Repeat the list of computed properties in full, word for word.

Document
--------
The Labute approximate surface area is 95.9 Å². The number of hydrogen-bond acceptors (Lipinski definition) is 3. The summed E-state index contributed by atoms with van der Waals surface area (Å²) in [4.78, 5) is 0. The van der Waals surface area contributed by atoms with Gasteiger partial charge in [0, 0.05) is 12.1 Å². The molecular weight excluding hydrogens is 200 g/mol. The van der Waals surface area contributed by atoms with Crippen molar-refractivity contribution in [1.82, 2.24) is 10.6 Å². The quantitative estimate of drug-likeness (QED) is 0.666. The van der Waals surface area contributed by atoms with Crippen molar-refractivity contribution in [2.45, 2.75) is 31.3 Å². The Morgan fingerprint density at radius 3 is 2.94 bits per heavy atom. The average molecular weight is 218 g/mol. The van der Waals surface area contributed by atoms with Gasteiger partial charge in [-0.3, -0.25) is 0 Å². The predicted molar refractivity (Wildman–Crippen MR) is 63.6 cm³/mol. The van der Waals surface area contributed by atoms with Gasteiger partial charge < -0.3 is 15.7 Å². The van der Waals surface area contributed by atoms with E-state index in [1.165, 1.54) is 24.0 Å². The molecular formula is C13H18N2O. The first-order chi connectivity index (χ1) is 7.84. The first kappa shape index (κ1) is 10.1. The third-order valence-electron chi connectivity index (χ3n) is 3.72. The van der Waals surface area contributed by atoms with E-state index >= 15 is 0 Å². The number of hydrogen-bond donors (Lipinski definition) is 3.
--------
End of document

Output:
The Labute approximate surface area is 95.9 Å². The number of hydrogen-bond acceptors (Lipinski definition) is 3. The summed E-state index contributed by atoms with van der Waals surface area (Å²) in [4.78, 5) is 0. The van der Waals surface area contributed by atoms with Gasteiger partial charge in [0, 0.05) is 12.1 Å². The molecular weight excluding hydrogens is 200 g/mol. The van der Waals surface area contributed by atoms with Crippen molar-refractivity contribution in [1.82, 2.24) is 10.6 Å². The quantitative estimate of drug-likeness (QED) is 0.666. The van der Waals surface area contributed by atoms with Crippen molar-refractivity contribution in [2.45, 2.75) is 31.3 Å². The Morgan fingerprint density at radius 3 is 2.94 bits per heavy atom. The average molecular weight is 218 g/mol. The van der Waals surface area contributed by atoms with Gasteiger partial charge in [-0.3, -0.25) is 0 Å². The predicted molar refractivity (Wildman–Crippen MR) is 63.6 cm³/mol. The van der Waals surface area contributed by atoms with Gasteiger partial charge < -0.3 is 15.7 Å². The van der Waals surface area contributed by atoms with E-state index in [1.165, 1.54) is 24.0 Å². The molecular formula is C13H18N2O. The first-order chi connectivity index (χ1) is 7.84. The first kappa shape index (κ1) is 10.1. The third-order valence-electron chi connectivity index (χ3n) is 3.72. The van der Waals surface area contributed by atoms with E-state index >= 15 is 0 Å². The number of hydrogen-bond donors (Lipinski definition) is 3.